For a brief moment, while waiting for my instructor to check the plotter, I glanced out through the window of the gunnery storeroom at the surrounding Ambala countryside. It lay green and crisp beneath a crackling December sun. Winter was already tightening its cold embrace over North India.
Behind me lay the boundary fence of the command Air Force base, the largest air force station north of Delhi. And beyond the Air Force station was the Grand Trunk Road, the life line connecting Srinagar with New Delhi. The constant shrieking take offs & touch downs of fighter planes certainly disturbed the cantonment ambience and was an ever present source of irritation for us. It is better to have well trained fighter pilots I thought, than have semi skilled ones who may drop missiles at our own advancing troops in the frenzy of a war!
Ahead of me was the parade ground of our regiment – First Field Regiment, flanked by twin rows of Asoka trees, which were now gently swaying in the breeze. Beyond the ground were the barracks – the living quarters of Jawans, behind which were the M T vehicle park. To my left were the regimental office buildings, all single story lines of rooms with a quarter guard and its regimental flag, Sentry & Kote where the regimental weapons were safely kept. Far away to my right stood the air field tower like a Qutab Minar under the winter sun.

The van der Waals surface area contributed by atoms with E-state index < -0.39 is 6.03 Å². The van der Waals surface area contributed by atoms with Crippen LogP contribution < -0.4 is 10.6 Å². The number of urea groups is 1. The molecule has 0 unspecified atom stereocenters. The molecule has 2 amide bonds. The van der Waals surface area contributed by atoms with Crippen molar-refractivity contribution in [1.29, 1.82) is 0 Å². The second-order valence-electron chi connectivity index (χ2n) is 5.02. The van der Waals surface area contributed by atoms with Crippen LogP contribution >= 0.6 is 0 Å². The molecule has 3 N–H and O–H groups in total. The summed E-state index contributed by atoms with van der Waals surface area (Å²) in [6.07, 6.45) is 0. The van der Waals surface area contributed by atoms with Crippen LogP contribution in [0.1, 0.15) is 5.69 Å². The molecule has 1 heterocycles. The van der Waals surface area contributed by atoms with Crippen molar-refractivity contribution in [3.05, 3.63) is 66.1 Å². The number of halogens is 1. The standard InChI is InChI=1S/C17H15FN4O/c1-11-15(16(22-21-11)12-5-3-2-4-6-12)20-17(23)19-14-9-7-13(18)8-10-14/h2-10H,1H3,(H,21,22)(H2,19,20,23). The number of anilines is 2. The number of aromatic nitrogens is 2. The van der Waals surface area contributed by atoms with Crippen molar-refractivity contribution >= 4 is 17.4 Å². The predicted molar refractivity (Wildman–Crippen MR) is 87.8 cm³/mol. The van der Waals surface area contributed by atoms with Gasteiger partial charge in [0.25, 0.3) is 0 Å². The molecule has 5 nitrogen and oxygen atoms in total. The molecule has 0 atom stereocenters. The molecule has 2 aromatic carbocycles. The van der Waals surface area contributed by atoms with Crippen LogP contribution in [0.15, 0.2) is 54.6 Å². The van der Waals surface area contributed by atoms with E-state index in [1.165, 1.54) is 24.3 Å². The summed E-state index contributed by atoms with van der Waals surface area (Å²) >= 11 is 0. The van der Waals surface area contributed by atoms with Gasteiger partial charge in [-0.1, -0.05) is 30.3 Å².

I had just joined the oldest Artillery Regiment of Indian Army soon after passing out of Officers Training School. All officers were to undergo a course called Young Officers course soon after commissioning and I was preparing for that grueling six months course. A newly commissioned officer would be really useful only after the Y.O course and it was that one does well in that course, I was told.
From the corner of my eyes I Could see the quarter guard sentry hurrying towards us. He gave a smart salute & barked: C O Saab wants to see you sir. Taking permission from my instructor, I took my